Perl I/O on scalars for 5.18
From perl 5.17.9, the following:
my $scalar; ... open my $fh, "<", \$scalar or die;
will fail unless
$scalar contains only code points 0xFF or lower - ie. they can be represented as bytes.
Perl's I/O will also treat the code points contained in the scalar as bytes - character \xA1 will be read as that byte, whether perl's internal representation is as UTF-8 or as bytes (or for the internals minded, whether SVf_UTF8 is on or not.)
Unfortunately in some cases this leads to a silent change in behaviour.
The change enforces two rules:
files contain only bytes, since opening a file handle on a scalar is intended to emulate I/O on a file, the scalar you use on a scalar open may only contain code points that fit in a byte.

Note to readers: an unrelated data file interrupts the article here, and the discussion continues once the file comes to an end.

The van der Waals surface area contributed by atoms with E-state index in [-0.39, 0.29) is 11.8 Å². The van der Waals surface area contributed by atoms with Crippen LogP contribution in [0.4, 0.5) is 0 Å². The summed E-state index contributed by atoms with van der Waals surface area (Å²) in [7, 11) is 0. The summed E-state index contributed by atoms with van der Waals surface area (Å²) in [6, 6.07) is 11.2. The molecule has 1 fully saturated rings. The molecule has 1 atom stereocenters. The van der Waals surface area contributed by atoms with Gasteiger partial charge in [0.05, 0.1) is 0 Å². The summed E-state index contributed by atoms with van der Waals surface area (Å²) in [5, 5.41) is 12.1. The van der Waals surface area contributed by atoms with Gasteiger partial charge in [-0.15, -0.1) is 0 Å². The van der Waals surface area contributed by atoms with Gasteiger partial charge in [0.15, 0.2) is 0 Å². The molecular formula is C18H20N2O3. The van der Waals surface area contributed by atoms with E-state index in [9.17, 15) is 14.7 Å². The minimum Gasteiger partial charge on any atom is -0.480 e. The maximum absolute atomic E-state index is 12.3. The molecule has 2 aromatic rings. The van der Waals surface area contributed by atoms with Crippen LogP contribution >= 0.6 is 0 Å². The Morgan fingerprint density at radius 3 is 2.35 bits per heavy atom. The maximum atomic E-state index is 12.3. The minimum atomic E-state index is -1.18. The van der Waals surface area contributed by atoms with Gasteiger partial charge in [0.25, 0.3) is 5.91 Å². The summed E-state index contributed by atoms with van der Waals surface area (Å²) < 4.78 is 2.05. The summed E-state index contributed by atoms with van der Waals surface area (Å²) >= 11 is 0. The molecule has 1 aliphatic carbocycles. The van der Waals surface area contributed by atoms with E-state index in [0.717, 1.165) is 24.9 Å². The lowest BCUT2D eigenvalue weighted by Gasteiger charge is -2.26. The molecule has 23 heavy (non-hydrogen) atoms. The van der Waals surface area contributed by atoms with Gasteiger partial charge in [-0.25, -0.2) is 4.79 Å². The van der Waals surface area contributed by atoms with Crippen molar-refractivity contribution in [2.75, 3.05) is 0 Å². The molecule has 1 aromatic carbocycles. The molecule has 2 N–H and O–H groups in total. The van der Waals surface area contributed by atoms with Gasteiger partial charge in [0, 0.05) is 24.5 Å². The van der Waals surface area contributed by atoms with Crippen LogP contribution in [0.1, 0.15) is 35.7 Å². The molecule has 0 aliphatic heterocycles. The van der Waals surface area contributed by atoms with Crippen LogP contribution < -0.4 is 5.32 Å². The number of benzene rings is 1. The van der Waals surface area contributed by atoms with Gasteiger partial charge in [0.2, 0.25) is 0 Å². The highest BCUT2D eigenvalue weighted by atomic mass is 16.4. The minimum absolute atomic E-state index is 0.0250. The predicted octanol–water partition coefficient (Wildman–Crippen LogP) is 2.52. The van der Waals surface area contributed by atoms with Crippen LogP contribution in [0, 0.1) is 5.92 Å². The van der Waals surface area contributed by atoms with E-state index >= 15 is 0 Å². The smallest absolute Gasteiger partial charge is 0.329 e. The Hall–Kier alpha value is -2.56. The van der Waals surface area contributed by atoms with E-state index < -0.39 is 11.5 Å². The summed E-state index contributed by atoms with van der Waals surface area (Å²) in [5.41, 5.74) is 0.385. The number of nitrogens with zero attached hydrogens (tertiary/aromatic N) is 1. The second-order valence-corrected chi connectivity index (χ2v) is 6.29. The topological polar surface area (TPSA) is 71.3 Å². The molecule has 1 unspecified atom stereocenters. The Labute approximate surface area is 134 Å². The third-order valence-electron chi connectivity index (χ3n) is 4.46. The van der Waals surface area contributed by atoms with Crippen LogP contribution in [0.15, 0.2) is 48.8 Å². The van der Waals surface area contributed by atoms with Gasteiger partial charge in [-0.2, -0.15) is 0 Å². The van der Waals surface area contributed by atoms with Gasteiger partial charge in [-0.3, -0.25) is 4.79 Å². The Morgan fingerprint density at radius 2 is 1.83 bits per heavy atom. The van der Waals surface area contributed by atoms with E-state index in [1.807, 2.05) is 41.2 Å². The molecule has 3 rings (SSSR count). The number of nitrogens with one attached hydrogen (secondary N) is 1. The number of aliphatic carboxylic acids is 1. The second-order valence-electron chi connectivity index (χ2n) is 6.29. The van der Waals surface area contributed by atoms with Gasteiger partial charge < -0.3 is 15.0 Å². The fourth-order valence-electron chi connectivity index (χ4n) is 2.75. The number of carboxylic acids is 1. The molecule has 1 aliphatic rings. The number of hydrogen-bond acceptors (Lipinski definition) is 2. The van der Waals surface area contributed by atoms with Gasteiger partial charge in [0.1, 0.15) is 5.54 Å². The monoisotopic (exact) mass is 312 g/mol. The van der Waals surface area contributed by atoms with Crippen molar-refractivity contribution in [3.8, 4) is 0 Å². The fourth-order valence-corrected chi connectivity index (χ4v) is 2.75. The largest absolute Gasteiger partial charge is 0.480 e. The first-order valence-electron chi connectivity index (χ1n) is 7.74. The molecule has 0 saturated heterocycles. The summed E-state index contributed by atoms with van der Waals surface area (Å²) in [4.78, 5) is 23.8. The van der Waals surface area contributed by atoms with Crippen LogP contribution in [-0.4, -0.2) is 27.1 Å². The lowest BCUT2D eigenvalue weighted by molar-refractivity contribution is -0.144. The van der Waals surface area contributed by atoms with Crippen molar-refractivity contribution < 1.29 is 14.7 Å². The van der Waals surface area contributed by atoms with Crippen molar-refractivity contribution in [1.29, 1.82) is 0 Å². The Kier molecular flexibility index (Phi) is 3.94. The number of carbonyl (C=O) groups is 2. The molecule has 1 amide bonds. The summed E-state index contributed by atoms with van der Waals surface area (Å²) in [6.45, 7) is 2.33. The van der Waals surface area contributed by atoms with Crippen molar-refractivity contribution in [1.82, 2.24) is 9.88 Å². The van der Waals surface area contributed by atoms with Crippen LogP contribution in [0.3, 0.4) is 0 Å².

If you supply a scalar with code points over 0xFF, open will fail, and if
use warnings 'utf8'is in effect, perl will warn.
scalars that compare equal contain the same data when read as a file.
Previously, the bytes you read from the file depended on the internal representation, now you always get the code points in the scalar (as modified by any layers.)
Unfortunately this leads to a silent change in behaviour when a scalar containing only code points 0xFF or below and internally represented in UTF-8 is used in a scalar open.
Previously, the bytes you read from the scalar would be those UTF-8 bytes, not the code points stored in the scalar.
If you suspect your code will have this problem, or you're seeing open failures on a scalar in bleadperl, you may need to consider:
- if you're supplying a function or method parameter to open, is that parameter meant to be text, or text encoded to bytes? You may want to document which it is.
If it's the first, use
$scalar = encode('utf-8', $scalar);to make it usable.
- if you're supplying literal text (perhaps in the context of
use utf8;, you almost certainly need to encode the text, to give it a consistent representation under both the old and new behaviours.